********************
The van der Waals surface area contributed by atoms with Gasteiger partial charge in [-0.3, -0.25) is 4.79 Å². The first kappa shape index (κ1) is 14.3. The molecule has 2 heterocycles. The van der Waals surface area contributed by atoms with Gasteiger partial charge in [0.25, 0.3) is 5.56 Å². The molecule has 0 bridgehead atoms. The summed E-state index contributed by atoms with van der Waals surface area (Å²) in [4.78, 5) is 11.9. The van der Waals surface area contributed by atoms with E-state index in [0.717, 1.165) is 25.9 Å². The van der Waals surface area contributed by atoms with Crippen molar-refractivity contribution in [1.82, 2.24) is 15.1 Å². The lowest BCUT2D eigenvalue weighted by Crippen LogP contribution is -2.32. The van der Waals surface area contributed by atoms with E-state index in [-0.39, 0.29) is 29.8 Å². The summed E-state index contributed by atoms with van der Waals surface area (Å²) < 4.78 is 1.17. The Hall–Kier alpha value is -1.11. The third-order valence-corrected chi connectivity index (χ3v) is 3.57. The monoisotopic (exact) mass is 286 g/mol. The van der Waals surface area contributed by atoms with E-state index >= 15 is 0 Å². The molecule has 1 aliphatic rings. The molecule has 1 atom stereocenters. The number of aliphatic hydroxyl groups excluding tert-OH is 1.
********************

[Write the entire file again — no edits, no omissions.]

The van der Waals surface area contributed by atoms with Gasteiger partial charge in [-0.3, -0.25) is 4.79 Å². The first kappa shape index (κ1) is 14.3. The molecule has 2 heterocycles. The van der Waals surface area contributed by atoms with Gasteiger partial charge in [0.25, 0.3) is 5.56 Å². The molecule has 0 bridgehead atoms. The summed E-state index contributed by atoms with van der Waals surface area (Å²) in [4.78, 5) is 11.9. The van der Waals surface area contributed by atoms with E-state index in [0.717, 1.165) is 25.9 Å². The van der Waals surface area contributed by atoms with Crippen molar-refractivity contribution in [1.82, 2.24) is 15.1 Å². The lowest BCUT2D eigenvalue weighted by Crippen LogP contribution is -2.32. The van der Waals surface area contributed by atoms with E-state index in [-0.39, 0.29) is 29.8 Å². The summed E-state index contributed by atoms with van der Waals surface area (Å²) < 4.78 is 1.17. The Hall–Kier alpha value is -1.11. The third-order valence-corrected chi connectivity index (χ3v) is 3.57. The monoisotopic (exact) mass is 286 g/mol. The van der Waals surface area contributed by atoms with E-state index >= 15 is 0 Å². The molecule has 1 aliphatic rings. The molecule has 1 atom stereocenters. The number of aliphatic hydroxyl groups excluding tert-OH is 1.